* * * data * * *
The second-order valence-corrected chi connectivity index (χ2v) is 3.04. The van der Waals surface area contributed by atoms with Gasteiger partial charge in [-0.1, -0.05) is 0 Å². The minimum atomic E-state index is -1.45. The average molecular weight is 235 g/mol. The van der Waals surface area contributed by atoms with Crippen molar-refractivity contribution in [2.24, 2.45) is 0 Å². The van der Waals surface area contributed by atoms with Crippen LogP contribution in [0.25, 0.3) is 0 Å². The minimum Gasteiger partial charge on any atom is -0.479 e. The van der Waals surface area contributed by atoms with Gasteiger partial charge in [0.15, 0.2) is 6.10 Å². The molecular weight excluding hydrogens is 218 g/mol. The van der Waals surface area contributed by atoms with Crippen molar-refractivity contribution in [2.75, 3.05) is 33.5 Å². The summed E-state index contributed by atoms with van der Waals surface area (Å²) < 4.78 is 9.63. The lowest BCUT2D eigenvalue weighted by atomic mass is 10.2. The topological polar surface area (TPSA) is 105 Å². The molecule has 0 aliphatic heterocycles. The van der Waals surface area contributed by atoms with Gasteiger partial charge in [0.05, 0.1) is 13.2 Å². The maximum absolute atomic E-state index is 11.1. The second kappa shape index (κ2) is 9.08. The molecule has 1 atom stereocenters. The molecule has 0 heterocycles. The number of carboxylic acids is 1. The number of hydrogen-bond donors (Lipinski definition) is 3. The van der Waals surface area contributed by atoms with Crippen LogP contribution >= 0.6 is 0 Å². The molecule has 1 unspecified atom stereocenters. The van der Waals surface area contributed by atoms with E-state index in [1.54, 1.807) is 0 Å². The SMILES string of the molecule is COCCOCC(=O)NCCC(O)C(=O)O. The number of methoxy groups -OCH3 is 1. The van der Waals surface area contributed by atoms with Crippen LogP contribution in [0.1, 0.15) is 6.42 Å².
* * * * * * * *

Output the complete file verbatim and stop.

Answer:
The second-order valence-corrected chi connectivity index (χ2v) is 3.04. The van der Waals surface area contributed by atoms with Gasteiger partial charge in [-0.1, -0.05) is 0 Å². The minimum atomic E-state index is -1.45. The average molecular weight is 235 g/mol. The van der Waals surface area contributed by atoms with Crippen molar-refractivity contribution in [2.24, 2.45) is 0 Å². The van der Waals surface area contributed by atoms with Crippen LogP contribution in [0.25, 0.3) is 0 Å². The minimum Gasteiger partial charge on any atom is -0.479 e. The van der Waals surface area contributed by atoms with Gasteiger partial charge in [0.15, 0.2) is 6.10 Å². The molecular weight excluding hydrogens is 218 g/mol. The van der Waals surface area contributed by atoms with Crippen molar-refractivity contribution in [2.75, 3.05) is 33.5 Å². The summed E-state index contributed by atoms with van der Waals surface area (Å²) < 4.78 is 9.63. The lowest BCUT2D eigenvalue weighted by atomic mass is 10.2. The topological polar surface area (TPSA) is 105 Å². The molecule has 0 aliphatic heterocycles. The van der Waals surface area contributed by atoms with Gasteiger partial charge in [0.05, 0.1) is 13.2 Å². The maximum absolute atomic E-state index is 11.1. The second kappa shape index (κ2) is 9.08. The molecule has 1 atom stereocenters. The molecule has 0 heterocycles. The number of carboxylic acids is 1. The number of hydrogen-bond donors (Lipinski definition) is 3. The van der Waals surface area contributed by atoms with Crippen LogP contribution >= 0.6 is 0 Å². The molecule has 1 unspecified atom stereocenters. The van der Waals surface area contributed by atoms with E-state index in [1.54, 1.807) is 0 Å². The SMILES string of the molecule is COCCOCC(=O)NCCC(O)C(=O)O. The number of methoxy groups -OCH3 is 1. The van der Waals surface area contributed by atoms with Crippen LogP contribution in [0.1, 0.15) is 6.42 Å².